Heart disease is responsible for the most deaths worldwide for both men and women of all races. The term “heart disease”, includes different types of disease such as coronary artery disease (CAD), heart attack, congestive heart failure, and congenital heart disease.
One of the most common cardiovascular diseases is atrial fibrillation (AF), with an occurrence of 1% in the general population. It is characterized by rapid, chaotic and irregular beating of the heart's two upper chambers (the atria).
Atrial fibrillation symptoms often include heart palpitations, shortness of breath and weakness. The disease is associated with an increased risk of heart failure, dementia, and stroke.
Factors that increase the risk of AF include: obesity, excess alcohol intake, tobacco smoking, diabetes mellitus, sleep apnea etc.
A common feature of clinical atrial fibrillation is myocardial fibrosis (MF). This disease is characterized by net accumulation of extracellular matrix in the myocardium. A variety of hemodynamic, toxic, metabolic, and immunologic disturbances trigger fibrotic remodelling of the myocardium. Myocardial fibrosis is a significant global health problem associated with nearly all forms of heart disease and is a predictive factor for sudden cardiac death.
It is known that myocardial fibrosis progression is controlled by various factors, e.g. renin‐angiotensin‐aldosterone system, chemokines, cytokines and growth factors.
Chen and his team from Provincial Clinical Medicine College of Fujian Medical University in Fuzhou conducted the study to investigate the mechanism of interaction among transforming growth factor‐β1 (TGFβ1), hepatocyte growth factor (HGF) and connective tissue growth factor (CTGF) in atrial fibrosis regulation, and the relationship between atrial fibrosis and atrial fibrillation.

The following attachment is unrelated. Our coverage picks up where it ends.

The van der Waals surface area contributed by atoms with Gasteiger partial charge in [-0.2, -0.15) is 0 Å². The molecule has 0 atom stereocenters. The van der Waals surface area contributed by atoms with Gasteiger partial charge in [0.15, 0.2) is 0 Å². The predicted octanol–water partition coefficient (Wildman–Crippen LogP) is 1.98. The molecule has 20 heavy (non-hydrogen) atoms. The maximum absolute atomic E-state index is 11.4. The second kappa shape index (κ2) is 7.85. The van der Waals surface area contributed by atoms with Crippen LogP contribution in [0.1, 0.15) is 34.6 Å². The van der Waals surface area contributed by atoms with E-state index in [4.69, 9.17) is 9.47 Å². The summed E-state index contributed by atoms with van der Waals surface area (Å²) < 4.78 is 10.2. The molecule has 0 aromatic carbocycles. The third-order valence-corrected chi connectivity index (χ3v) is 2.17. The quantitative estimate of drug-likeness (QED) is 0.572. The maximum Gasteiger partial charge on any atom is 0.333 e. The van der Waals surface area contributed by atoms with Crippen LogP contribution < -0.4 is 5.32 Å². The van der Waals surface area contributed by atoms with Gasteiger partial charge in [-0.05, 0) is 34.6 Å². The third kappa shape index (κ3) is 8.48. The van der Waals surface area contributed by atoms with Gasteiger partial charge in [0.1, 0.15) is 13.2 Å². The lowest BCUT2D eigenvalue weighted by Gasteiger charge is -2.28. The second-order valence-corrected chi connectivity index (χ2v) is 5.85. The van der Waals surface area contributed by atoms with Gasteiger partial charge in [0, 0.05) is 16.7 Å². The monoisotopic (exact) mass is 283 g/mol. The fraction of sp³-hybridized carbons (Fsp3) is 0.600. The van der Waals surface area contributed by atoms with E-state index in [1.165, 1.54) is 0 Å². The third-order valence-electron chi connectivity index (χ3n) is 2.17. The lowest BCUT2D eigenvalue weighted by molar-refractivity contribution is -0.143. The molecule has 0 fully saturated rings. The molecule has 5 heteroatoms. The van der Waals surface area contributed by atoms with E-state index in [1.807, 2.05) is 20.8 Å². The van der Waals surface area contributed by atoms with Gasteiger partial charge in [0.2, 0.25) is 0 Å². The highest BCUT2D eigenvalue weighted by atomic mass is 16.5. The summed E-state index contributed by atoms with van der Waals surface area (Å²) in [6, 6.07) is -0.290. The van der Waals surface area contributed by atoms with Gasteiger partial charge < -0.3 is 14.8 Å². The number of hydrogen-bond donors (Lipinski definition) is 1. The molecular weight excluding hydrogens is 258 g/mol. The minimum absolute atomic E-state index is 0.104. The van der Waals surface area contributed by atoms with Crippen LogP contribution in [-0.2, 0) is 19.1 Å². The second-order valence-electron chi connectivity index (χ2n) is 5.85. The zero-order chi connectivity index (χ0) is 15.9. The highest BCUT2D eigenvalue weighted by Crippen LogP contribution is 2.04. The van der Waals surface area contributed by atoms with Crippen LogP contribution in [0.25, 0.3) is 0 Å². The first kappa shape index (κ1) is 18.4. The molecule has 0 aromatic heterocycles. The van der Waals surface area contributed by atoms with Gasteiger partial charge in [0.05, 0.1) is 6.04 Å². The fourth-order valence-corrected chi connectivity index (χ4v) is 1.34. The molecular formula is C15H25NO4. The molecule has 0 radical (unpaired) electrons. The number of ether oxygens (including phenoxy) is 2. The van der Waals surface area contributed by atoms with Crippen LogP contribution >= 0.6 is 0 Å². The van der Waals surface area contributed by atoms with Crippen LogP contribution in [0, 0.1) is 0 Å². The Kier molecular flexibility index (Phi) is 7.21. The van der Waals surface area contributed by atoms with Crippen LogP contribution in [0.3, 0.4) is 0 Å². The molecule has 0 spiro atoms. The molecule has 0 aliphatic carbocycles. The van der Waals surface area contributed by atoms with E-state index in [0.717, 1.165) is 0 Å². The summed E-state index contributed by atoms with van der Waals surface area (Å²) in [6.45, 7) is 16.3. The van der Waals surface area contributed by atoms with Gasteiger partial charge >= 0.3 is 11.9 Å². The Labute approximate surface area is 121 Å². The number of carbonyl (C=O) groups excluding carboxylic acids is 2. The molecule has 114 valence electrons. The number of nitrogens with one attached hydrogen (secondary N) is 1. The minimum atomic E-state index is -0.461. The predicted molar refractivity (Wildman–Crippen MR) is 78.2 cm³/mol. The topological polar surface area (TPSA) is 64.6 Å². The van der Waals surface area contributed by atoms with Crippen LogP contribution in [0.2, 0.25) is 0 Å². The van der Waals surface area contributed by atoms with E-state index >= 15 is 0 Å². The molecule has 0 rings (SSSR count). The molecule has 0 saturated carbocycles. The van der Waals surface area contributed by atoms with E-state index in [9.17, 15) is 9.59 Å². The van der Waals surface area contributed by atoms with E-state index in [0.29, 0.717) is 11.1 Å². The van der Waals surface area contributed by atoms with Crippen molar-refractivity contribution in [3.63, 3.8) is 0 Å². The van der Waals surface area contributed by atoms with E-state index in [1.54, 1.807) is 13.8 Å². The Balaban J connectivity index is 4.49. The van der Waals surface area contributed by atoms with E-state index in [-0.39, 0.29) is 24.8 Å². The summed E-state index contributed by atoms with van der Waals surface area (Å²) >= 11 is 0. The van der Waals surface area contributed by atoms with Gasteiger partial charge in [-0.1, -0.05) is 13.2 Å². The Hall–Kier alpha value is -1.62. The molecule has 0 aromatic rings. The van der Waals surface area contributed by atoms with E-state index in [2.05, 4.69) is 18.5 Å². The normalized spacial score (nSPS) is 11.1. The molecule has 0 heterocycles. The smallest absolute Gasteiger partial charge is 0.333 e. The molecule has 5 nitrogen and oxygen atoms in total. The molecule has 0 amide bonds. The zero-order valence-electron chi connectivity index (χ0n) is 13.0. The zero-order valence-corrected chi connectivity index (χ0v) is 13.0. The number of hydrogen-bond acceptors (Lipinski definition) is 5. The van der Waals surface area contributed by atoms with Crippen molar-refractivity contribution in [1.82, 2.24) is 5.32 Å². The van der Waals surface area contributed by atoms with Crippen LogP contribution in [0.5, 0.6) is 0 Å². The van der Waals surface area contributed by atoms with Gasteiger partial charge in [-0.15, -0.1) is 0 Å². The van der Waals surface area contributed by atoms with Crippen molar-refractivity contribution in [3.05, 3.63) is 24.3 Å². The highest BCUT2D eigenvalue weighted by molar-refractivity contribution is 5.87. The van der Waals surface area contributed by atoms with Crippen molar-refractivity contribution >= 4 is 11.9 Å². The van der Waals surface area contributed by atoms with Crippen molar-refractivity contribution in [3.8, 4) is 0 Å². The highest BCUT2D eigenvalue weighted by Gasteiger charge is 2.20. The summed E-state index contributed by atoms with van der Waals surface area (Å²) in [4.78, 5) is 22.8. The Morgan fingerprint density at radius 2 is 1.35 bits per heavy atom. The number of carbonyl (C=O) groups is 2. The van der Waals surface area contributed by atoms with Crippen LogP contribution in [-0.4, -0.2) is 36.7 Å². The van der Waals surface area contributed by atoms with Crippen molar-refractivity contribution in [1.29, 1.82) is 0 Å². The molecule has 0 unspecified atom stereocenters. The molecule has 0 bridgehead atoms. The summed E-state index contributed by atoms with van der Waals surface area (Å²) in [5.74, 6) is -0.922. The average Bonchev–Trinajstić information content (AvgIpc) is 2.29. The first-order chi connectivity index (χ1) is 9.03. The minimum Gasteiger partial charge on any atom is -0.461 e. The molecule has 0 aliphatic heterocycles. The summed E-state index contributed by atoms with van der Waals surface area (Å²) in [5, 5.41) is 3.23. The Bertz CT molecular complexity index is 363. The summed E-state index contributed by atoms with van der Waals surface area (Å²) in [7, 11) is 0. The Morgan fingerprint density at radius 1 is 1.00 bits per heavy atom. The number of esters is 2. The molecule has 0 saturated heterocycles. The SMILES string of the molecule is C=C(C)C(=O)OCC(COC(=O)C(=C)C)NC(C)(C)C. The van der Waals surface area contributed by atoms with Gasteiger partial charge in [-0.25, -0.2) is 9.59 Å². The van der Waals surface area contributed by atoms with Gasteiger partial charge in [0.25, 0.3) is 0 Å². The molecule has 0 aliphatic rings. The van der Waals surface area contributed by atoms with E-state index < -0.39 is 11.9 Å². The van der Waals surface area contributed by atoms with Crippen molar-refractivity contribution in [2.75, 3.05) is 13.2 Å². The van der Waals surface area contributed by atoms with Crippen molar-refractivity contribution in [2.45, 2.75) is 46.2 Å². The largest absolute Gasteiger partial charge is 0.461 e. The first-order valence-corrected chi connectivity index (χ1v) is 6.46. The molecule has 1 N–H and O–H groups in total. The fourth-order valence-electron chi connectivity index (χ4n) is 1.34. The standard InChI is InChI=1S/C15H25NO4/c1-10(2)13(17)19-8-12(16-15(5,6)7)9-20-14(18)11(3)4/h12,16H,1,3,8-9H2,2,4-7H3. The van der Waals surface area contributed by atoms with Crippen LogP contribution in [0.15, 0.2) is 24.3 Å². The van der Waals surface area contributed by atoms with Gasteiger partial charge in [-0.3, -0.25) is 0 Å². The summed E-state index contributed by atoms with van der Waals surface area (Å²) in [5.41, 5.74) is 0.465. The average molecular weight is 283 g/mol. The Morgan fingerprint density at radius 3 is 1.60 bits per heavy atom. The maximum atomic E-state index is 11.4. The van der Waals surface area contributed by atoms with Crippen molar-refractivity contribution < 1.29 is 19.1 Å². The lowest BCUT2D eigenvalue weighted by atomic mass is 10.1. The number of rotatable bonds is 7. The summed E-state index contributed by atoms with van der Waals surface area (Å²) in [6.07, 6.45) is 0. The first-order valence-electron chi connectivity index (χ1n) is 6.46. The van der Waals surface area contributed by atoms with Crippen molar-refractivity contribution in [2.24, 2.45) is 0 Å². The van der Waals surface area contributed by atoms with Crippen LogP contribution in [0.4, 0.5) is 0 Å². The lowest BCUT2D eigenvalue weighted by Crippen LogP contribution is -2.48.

Twenty patients with rheumatic heart disease who underwent valve replacement surgery in Fujian Provincial Hospital were enrolled. Patients were divided into sinus rhythm (SR) and chronic atrial fibrillation (CAF) groups, with 10 patients in each group.
It was found that reciprocal equilibrium of TGF β1 and HGF regulates organ fibrosis. TGFβ1increases the activity and expression of the CTGF promoter in cardiac fibroblasts. CTGF activates pro‐fibrotic signalling pathways and its overexpression is associated with atrial fibrosis in patients with chronic atrial fibrillation. On the other hand, HGF is an anti‐fibrotic factor for the heart and significantly reduces TGFβ1‐induced CTGF production in fibroblasts.
The Following picture shows is comparative histograms of CTGF protein expression detected by immunofluorescence in each experimental group (n = 10).
The results demonstrated that TGF β1, HGF, and CTGF together play a role in atrial remodelling and arrhythmias induced by atrial fibrosis and have potential as therapeutic targets for the treatment of these fibrotic diseases.
Based on the research thus far, TGF β1 and CTGF antibodies and human recombinant HGF warrant further investigation for the treatment of atrial fibrosis.